February 26, 2011 § 4 Comments
Just when Hollywoodland residents thought congestion couldn’t get any worse, signs like the one pictured above appeared, as if by magic, to gin up tourist traffic to the Hollywood Sign. This turn of events came as a complete surprise to everyone I know, so it wasn’t until a flier appeared in my mailbox that I learned who was responsible: the Hollywood Homeowners Association. As one of the HHA’s dues-paying members–until now, that is–I would have expected some sort of written notice, and perhaps the opportunity to cast a vote, before the signs were made. But no: the HHA made the decision unilaterally, without notifying anyone who failed to attend a certain meeting, let alone the many Hollywoodland residents who would be affected. The issue went completely unpublicized, even on the HHA’s website.
Apparently the HHA’s aim was to redirect traffic from the dead-end on Durand Drive, where residents were trapped by gridlocked cars on weekends. The result has been a significant increase of illegally parked cars on both Mulholland Highway and Canyon Lake Drive, not only on weekends but every day of the week. While GPS directed a certain amount of traffic to those streets before the signs went up, I never saw more than two cars at a time stopped illegally on the ridge above Lake Hollywood Park, as opposed to the four plus on any given day since. When recently I had to pass five parked cars in a row, I narrowly missed being hit head-on by an oncoming car on a blind curve–surely not the result intended by the HHA.
Then there’s the intersection of Mulholland Highway and Canyon Lake, where cars not only park illegally but double-park, reducing access to a single harrowing lane on a steep hill. What used to be a challenging route has become a death trap, yet the park rangers who patrol the area are interested only in issuing warnings to the owners of off-leash dogs in Lake Hollywood Park. As long as they’re driving cars, scofflaws get a free pass in Hollywoodland.
Today as I walked my dog on Beachwood Drive, I discovered the result of another unilateral decision: the sign pictured above has been covered by a black plastic trash bag. Score: HHA 1, Beleaguered Homeowners 1.
March 30, 2010 § Leave a comment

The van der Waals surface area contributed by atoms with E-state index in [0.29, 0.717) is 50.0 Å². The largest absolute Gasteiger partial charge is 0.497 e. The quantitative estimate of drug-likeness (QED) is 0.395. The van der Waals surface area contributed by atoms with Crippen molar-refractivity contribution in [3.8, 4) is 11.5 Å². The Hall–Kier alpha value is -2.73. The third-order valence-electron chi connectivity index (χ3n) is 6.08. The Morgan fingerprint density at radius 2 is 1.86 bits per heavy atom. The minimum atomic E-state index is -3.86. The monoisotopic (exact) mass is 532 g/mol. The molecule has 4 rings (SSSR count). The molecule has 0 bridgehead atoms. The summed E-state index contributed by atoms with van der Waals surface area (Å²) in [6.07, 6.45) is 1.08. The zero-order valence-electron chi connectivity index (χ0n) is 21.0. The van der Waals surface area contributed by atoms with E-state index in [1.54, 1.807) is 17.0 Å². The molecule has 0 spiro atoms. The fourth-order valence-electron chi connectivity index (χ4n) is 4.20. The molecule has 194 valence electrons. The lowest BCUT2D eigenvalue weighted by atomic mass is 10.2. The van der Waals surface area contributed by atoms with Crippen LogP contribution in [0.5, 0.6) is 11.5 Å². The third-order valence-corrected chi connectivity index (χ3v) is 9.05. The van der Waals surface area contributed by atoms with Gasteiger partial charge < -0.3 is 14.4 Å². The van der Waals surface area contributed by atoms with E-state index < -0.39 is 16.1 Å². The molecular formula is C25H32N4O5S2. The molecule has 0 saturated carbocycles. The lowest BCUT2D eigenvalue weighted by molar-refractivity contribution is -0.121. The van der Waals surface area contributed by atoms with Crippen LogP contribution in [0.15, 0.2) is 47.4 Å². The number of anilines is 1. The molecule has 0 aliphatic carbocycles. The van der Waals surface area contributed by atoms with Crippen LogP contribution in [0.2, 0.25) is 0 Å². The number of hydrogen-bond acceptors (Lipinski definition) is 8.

Heather Drive is a winding residential street that runs south off Ledgewood Drive in Hollywoodland. Those who visit Lake Hollywood Park often take it to escape the tourist vans that inch up Ledgewood, as both streets lead to Mulholland Highway. Once on Heather, drivers face a blind uphill curve on a road often narrowed to a single lane by parked cars. Then comes the sharp uphill right turn onto Durand Drive that briefly forces them into the oncoming lane. Mercifully, cross-traffic is sparse.
Heather Drive entered American literature in 1937, in Raymond Chandler’s short story “Take the Girl.” Though he calls it Heather Street, the description is unmistakable:
Heather Street was a gash in the side of a steep flat slope, at the top of Beachwood Drive. It curved around the shoulder enough so that even by daylight you couldn’t have seen much more than half a block of it at one time while you were on it.
As his works make clear, Raymond Chandler was an automotive man, crisscrossing Los Angeles by car. His gumshoe protagonists drive everywhere, traversing the LA Basin from downtown to the San Fernando Valley, Silver Lake to Santa Monica. Unlike Charles Bukowski, who set his books in Hollywood and San Pedro, and John Fante, who specialized in downtown Los Angeles, Chandler claimed all of Los Angeles as his territory. So it’s not surprising that he knew Beachwood Canyon intimately, or that he could perfectly describe a certain style of Hollywoodland house:
The house I wanted was built downward, one of those clinging-vine effects, with a front door below the street level, a patio on the roof, a bedroom or two possibly in the basement, and a garage as easy to drive into as an olive bottle.